1. Inter-Group Inequality

Inter-group inequality, mainly income distribution , is a crucial determinant. Inequality of income distribution in terms of returns to factors of production (particularly, labor) being not in line with freely competitive market conditions, is perhaps the most important economic determinant of demand for democratization. At low levels of inequality, the cost of repression for the elites is low and autocratic rule can be sustained with limited concessions to the disenfranchised. However, as inequality increases, the cost of repression to sustain the existing pattern of income distribution goes up. In the event, pressures for transition to democracy increase.  Other factors remaining unchanged, advent of democracy becomes threatening to the elites, including through a potential increase in taxation or expropriation following change in regime to correct adverse income distribution. Increased aversion to the correction of income inequality, under these circumstances and the subsequent increase in repression, would make violent rebellion for democratization more likely. In contrast, democratic societies, by facilitating change in government, allow change in policies, thus, obviating the need for violence against the established order.

Emergence or existence of a large and growing middle class reduces inter-group inequality , thus providing the much-needed buffer between the elites and economically deprived.[14] The existence of such a group would imply room for mobility out of poverty and a more market-based return to economic effort. Typically, development of the middle class is associated with the acquisition of human capital which, unlike land or natural resources, cannot be stored, redistributed, or transferred. Therefore, the cost of violent change would be significant to this group. Thus it is in the economic interest of the middle class to support a gradual and orderly transition to democratic rule. Conversely, refusal of the elites to accommodate interests of the middle class, or repress development of middle class, would cement the latter’s interests with those of the poor and make a violent and disruptive change to democracy more likely.[15] Moderate levels of inter-group inequality, which would be associated with a growing middle class, is most conducive to non-violent or orderly transition to democracy; evidence of recent democratic change in East Asia, parts of Latin America, and Eastern Europe confirms this assessment.[16]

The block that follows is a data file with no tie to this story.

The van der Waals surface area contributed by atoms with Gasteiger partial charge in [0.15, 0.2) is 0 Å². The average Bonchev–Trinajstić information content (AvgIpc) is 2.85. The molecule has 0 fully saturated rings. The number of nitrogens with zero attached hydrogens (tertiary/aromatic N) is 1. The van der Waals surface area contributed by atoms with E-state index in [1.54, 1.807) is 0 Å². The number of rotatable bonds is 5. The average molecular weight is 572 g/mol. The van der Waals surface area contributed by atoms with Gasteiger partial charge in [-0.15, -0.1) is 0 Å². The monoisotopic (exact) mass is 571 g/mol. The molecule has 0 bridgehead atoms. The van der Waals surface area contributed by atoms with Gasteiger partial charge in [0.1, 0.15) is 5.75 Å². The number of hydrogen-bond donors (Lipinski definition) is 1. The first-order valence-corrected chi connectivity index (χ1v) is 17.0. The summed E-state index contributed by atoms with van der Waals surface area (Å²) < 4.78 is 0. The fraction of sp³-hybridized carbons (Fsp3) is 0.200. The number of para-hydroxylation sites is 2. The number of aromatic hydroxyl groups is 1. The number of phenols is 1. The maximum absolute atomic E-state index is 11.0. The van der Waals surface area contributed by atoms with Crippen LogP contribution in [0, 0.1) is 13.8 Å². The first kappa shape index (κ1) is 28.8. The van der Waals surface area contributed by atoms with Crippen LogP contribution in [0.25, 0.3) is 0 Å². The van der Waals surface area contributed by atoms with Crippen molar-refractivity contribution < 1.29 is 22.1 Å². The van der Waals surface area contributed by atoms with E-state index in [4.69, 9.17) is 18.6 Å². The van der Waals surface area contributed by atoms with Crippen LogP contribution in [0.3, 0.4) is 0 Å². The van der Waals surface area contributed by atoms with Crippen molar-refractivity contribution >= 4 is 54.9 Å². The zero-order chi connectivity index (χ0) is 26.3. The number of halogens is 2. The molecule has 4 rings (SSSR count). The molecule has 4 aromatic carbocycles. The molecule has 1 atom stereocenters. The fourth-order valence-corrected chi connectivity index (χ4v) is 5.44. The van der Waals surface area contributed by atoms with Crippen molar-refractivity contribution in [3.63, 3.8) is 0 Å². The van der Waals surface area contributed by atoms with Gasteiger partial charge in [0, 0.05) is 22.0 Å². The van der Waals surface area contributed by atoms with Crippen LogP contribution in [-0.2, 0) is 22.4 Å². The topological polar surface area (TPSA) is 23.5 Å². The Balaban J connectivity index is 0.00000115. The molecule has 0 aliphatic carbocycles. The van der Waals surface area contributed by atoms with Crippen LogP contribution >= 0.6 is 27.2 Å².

1. Structure of the Economy

Economic structure, to the extent that it determines resource allocation and compensation to factors of production, affects inter-group conflicts. Economic policies and development of economic and financial institutions that support resource allocation through efficient market forces, avoid monopolies, and provide for solution of market failure— particularly, externalities and collective action problems—would help eliminate “economic rent” of the elites and reduce inter-group inequality, thus, supporting non-violent transitions to democracy.

The impact of economic structure on democratization and its consolidation is perhaps felt the most through the role of economic institutions and related policies in the allocation of resources and determining prices, wages, and return to capital. Monopolistic controls and the supporting sub-optimal policies would artificially keep returns to capital owners and land holders higher than would be possible under competitive market conditions. Such an economic structure would keep wages below labor’s productivity, thus, perpetuating inter-group inequality. In the event, repression will have to be increased to maintain flow of economic rents to the elites, lowering growth outlook. Moreover, interests of different segments of elites would start to diverge since the cost of repression to capital holders will increase faster than to others. In particular, unemployment of human skills which, unlike financial and physical capital, can neither be stored nor transferred, would increase pressures for policy reforms.

Efficient and competitive markets  are the most effective mechanism for ensuring equity. The restoration of efficient markets and elimination of monopolies and the associated implicit subsidies would, as a fundamental principle of economic analysis, facilitate equilibrium pricing of goods and services, and factors of production.[17] These developments, combined with well-defined property rights and equality before law, would reduce income inequality and assurances about the future course of economic policy, thus, facilitating an orderly transition to democracy. This would call for important shifts in economic policies and related institutions.